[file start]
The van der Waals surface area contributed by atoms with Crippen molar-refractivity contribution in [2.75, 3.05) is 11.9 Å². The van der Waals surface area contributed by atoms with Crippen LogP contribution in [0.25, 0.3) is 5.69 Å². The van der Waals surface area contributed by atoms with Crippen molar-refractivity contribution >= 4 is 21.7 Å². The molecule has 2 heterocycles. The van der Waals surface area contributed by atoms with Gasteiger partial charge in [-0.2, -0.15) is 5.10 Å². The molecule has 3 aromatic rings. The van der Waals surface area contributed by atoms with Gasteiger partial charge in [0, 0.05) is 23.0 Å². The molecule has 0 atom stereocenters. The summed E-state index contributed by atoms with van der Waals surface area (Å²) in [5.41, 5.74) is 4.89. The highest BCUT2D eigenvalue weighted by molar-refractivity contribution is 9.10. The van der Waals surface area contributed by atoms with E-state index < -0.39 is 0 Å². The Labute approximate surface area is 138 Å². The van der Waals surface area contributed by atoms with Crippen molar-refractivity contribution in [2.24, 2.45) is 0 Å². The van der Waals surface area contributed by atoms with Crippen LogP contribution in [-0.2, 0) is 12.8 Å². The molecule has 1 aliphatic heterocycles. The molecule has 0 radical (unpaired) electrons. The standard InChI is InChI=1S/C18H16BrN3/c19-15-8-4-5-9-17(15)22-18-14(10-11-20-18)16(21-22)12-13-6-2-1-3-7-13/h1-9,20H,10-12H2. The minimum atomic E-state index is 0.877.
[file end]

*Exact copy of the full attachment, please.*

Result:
The van der Waals surface area contributed by atoms with Crippen molar-refractivity contribution in [2.75, 3.05) is 11.9 Å². The van der Waals surface area contributed by atoms with Crippen LogP contribution in [0.25, 0.3) is 5.69 Å². The van der Waals surface area contributed by atoms with Crippen molar-refractivity contribution >= 4 is 21.7 Å². The molecule has 2 heterocycles. The van der Waals surface area contributed by atoms with Gasteiger partial charge in [-0.2, -0.15) is 5.10 Å². The molecule has 3 aromatic rings. The van der Waals surface area contributed by atoms with Gasteiger partial charge in [0, 0.05) is 23.0 Å². The molecule has 0 atom stereocenters. The summed E-state index contributed by atoms with van der Waals surface area (Å²) in [5.41, 5.74) is 4.89. The highest BCUT2D eigenvalue weighted by molar-refractivity contribution is 9.10. The van der Waals surface area contributed by atoms with E-state index < -0.39 is 0 Å². The Labute approximate surface area is 138 Å². The van der Waals surface area contributed by atoms with Crippen molar-refractivity contribution in [2.24, 2.45) is 0 Å². The van der Waals surface area contributed by atoms with Crippen LogP contribution in [-0.2, 0) is 12.8 Å². The molecule has 1 aliphatic heterocycles. The molecule has 0 radical (unpaired) electrons. The standard InChI is InChI=1S/C18H16BrN3/c19-15-8-4-5-9-17(15)22-18-14(10-11-20-18)16(21-22)12-13-6-2-1-3-7-13/h1-9,20H,10-12H2. The minimum atomic E-state index is 0.877.